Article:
Relaxation Reduces Anxiety & Depression in Older Adults
Researchers from the National University of Singapore conducted a systematic review of the literature to determine the effects of relaxation interventions on anxiety and depression among older adults.
Their comprehensive literature search identified 15 published and non-published studies - 12 RCT's (randomized controlled trials) and three non-randomized controlled trials - undertaken between 1994-2014. Three reviewers selected studies, extracted data, and appraised the methodological quality.
The findings suggested that in most studies, older adults who received relaxation interventions experienced greater reductions in depression and anxiety than controls.
Progressive muscle relaxation training, music therapy, and yoga had the strongest effects on depression. Music, yoga, and combined relaxation training most effectively reduced anxiety symptoms among older adults.
Furthermore, the impact of some relaxation interventions remained in effect for between 14 and 24 weeks after administration.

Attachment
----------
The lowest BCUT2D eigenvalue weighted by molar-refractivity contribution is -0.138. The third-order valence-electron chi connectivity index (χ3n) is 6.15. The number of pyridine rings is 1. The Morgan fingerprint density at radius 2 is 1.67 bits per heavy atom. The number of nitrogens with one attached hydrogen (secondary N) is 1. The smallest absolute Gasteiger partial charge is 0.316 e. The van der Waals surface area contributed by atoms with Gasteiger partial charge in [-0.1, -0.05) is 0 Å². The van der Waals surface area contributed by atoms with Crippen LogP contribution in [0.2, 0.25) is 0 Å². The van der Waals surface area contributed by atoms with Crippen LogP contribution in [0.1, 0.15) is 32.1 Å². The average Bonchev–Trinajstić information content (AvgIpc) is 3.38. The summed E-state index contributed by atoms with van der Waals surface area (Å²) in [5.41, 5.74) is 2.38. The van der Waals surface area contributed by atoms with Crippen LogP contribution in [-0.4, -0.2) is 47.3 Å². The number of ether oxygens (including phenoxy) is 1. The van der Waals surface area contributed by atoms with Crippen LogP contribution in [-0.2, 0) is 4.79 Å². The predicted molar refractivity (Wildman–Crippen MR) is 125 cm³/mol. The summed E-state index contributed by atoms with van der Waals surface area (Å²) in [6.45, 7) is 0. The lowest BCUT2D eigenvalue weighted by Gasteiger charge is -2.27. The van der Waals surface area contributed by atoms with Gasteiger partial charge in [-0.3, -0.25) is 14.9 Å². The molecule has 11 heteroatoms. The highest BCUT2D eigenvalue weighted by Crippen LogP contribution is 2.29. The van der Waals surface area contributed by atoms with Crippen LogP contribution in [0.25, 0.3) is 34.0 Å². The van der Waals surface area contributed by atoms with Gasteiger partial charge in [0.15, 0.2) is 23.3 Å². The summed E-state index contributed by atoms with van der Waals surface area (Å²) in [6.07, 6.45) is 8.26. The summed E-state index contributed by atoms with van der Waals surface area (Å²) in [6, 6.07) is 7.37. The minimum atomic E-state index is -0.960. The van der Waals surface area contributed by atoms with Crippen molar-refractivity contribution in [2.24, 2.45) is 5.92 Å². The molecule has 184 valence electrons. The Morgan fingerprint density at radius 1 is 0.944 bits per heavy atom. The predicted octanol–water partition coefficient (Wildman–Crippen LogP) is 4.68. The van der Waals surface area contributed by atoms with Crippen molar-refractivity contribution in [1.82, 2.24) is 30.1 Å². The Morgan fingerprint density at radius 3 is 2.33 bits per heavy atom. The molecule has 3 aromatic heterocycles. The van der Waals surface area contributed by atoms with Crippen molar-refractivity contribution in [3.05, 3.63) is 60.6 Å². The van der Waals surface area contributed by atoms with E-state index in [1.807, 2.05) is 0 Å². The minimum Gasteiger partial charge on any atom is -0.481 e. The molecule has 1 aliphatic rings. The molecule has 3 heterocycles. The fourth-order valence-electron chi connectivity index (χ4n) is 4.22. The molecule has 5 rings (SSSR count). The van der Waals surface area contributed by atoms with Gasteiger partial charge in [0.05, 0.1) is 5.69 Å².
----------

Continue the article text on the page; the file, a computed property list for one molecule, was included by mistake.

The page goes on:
The investigators conclude that this systematic review supported the positive effects of relaxation interventions on depression and anxiety among older adults. They suggest that health care providers may want to integrate relaxation interventions into standard care for older adults in community and hospital settings.
Citation: Klainin-Yobas P1, Oo WN, Suzanne Yew PY, Lau Y. Effects of relaxation interventions on depression and anxiety among older adults: a systematic review. Aging Mental Health. 2015;19(12):1043-55. doi: 10.1080/13607863.2014.997191. Epub 2015 Jan 9.
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